New VCCS chancellor set to start April 1
Doré comes from Pima Community College in Arizona
The Virginia State Board for Community Colleges on Wednesday announced that it hired David Doré to lead the state’s 23 community colleges.
Doré currently serves as president of campuses and executive vice chancellor for student experience and workforce development at Tucson, Arizona-based Pima Community College, where more than 30,000 students are enrolled. He replaces Sharon Morrissey, who has served as interim chancellor of the Virginia Community College System since July 2022. The system, founded in 1966, includes 40 campuses and 146,330 credit students enrolled in fall 2022.
Doré will be the 10th person to lead the Virginia system and is set to start his new job in Richmond on April 1. His selection follows a national search that became tinged with politics and controversy in summer 2022 after state Democrats accused Gov. Glenn Youngkin of trying to insert himself into the hiring process after the previous chancellor, Glenn DuBois, stepped down after 21 years, The Washington Post reported. The state community college board in March 2022 announced it had hired Russell A. Kavalhuna, president of Henry Ford College in Dearborn, Michigan, to lead the VCCS, but Kavalhuna changed course last June and remained in Michigan, according to the Richmond Times-Dispatch. That led to Morrissey’s temporary appointment.
“The race for talent is on,” Youngkin said in a statement Wednesday. “The Virginia Community College System must be the linchpin of the commonwealth’s skills development system by bringing together employers, K-12 [students] and higher education to prepare every Virginian for success in our changing economy. I look forward to working with Chancellor Doré to advance our mission of every high school graduate in Virginia being equipped with a credential in an in-demand industry and to ensure that the Virginia Community College System becomes a best-in-class national leader.”
In a video call Wednesday, Doré told reporters that he talked with Youngkin for the first time Tuesday, also over video, and plans to attend an upcoming reception for the General Assembly’s legislative session, which convenes Jan. 11. Youngkin has said he wants every high school student in the state to graduate with a credential or an associate’s degree, a priority that Doré and the governor talked briefly about.
“We didn’t get into details … but I do know that the governor is interested in scale, and doing that at scale,” Doré said. “And I want to say that I believe the governor is spot on.”
Doré said he was attracted to the position by innovation he’s noticed in the Virginia system, including partnerships allowing students more seamless transfers from community colleges to four-year institutions. He was also enticed by FastForward, a short-term job training program for in-demand industries, including IT, transportation and engineering, among several other fields. There were 6,483 people enrolled in that program from July 1 through Dec. 19, 2022.
“The investment that the system and the leadership has put into the FastForward program, and then looking at the outcomes of that program, that really excited me,” Doré said. “And that’s one of the indicators that this is really a forward-thinking system that really understands where community colleges need to go in the future.”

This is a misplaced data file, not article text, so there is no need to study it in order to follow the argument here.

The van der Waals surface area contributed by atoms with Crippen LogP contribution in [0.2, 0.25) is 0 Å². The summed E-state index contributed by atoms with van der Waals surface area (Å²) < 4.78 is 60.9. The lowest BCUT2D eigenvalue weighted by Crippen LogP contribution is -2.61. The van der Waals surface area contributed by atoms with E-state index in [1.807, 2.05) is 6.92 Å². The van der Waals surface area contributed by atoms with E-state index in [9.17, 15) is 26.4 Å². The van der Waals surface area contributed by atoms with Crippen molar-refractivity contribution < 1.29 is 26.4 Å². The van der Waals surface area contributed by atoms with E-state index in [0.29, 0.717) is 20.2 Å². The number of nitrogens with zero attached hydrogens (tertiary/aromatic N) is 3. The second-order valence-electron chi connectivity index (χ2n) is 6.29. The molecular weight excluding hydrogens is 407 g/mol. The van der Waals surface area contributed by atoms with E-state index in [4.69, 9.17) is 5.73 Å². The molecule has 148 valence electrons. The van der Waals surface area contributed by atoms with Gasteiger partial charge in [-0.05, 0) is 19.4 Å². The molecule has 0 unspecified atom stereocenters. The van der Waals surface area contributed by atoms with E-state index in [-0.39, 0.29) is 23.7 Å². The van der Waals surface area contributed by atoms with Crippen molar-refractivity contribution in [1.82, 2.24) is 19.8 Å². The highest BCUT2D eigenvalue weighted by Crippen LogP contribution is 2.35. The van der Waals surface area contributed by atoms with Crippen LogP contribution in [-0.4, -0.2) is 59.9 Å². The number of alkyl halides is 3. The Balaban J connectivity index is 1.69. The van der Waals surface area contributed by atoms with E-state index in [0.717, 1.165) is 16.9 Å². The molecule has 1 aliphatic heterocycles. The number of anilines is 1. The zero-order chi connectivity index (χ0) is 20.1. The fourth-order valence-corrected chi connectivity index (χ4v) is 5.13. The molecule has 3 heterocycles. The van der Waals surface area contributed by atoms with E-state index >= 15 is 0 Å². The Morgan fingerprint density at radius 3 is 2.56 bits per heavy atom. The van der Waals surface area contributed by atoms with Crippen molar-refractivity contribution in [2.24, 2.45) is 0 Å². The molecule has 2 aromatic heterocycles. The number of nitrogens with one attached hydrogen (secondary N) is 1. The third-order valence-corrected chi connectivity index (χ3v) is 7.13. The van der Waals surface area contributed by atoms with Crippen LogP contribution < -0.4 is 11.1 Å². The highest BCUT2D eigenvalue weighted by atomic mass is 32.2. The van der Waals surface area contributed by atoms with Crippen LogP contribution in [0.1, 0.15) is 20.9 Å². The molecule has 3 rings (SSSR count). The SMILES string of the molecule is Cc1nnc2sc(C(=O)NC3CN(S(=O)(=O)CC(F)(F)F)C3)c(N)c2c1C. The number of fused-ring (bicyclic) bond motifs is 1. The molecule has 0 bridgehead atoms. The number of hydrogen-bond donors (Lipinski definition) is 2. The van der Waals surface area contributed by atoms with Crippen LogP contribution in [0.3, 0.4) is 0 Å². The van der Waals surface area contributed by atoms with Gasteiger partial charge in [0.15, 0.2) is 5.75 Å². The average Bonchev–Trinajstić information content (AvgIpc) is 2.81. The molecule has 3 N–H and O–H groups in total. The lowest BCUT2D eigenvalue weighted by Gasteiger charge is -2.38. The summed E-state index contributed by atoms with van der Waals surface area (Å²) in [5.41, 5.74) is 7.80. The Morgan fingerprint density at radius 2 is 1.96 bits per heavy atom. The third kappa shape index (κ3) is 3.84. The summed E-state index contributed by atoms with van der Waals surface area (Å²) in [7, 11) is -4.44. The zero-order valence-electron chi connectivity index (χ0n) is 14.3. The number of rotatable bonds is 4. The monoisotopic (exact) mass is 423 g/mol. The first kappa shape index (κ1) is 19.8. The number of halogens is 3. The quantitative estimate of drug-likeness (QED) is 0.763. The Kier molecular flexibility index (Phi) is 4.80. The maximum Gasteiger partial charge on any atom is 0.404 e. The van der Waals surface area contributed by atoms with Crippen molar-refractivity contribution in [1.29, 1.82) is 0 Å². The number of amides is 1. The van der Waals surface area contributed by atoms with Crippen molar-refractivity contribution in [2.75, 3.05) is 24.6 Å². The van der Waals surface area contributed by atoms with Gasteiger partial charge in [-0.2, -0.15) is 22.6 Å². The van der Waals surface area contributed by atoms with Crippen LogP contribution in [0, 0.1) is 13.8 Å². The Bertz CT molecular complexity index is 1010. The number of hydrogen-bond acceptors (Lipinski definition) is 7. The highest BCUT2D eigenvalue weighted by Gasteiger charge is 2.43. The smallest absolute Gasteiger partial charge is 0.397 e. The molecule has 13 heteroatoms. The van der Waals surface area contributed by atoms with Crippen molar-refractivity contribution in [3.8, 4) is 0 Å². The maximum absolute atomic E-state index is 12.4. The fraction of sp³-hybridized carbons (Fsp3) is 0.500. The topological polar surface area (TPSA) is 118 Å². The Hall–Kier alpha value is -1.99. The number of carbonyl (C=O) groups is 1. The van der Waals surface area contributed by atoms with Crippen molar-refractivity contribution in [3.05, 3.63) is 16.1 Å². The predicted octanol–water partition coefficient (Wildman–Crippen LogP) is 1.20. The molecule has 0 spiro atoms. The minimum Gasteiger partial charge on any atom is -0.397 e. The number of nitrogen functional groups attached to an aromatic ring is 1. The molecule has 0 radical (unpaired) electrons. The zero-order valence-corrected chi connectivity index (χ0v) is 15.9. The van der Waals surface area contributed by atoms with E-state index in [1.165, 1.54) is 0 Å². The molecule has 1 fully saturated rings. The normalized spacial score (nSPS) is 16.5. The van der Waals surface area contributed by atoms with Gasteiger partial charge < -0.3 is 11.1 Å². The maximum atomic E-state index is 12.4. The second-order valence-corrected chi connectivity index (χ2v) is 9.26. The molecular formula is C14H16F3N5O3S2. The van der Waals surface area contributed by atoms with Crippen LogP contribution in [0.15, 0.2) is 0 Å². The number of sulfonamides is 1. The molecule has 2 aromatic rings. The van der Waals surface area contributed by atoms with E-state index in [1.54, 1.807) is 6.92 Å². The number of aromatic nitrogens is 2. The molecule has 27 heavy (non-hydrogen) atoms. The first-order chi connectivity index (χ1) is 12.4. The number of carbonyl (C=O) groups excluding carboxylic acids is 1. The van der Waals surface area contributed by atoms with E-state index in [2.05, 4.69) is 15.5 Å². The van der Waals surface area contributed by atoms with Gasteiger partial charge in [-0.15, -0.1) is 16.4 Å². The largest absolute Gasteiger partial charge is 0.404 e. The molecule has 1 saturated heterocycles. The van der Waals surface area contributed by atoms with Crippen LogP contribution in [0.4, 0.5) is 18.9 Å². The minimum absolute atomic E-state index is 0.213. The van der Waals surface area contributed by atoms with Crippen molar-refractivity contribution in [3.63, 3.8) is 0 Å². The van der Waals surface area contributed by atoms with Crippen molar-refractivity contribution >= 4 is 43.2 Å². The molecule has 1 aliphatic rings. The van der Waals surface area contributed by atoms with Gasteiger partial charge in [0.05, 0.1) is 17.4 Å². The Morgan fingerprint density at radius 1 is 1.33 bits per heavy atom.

Among Doré’s first priorities will be addressing a skills gap that is pervasive throughout the country, including in cybersecurity. To help address those gaps in Arizona, Doré led planning and implementation for centers of excellence at Pima Community College, focused on the needs of Arizona’s workforce in partnership with business, industry and the community. Pima partnered with Arizona Cyber Warfare Range LLC, which provides hands-on skill development, for a cyber-focused excellence center, received funding from the state to double the capacity of a center focused on aerospace and has partnered with the health care sector to address shortages in nursing and skilled workers, Doré said.
Doré spent two years teaching at a private Catholic high school outside of Pittsburgh before moving on to community colleges, which he called “the most transformative organizations in this country.” He’s spent more than two decades working within the field, including as an instructor, department chair, dean, as well as in executive leadership. He joined Pima Community College in 2014 as its president before starting his most recent position there in January 2020, according to his LinkedIn page. He has also worked at Maricopa Community College, also in Arizona, and spent 17 years at City College of San Francisco.
Doré is a first-generation college student and has multiple degrees. He earned his Ph.D. in education from Pepperdine University in California, an MBA from Georgetown University, a master’s in education from Boston College and master’s of theological studies from Santa Clara University in California. He received a bachelor’s of arts in philosophy from Gannon University in Pennsylvania. He was also a presidential fellow in the Aspen Institute’s College Excellence Program from 2017 to 2018.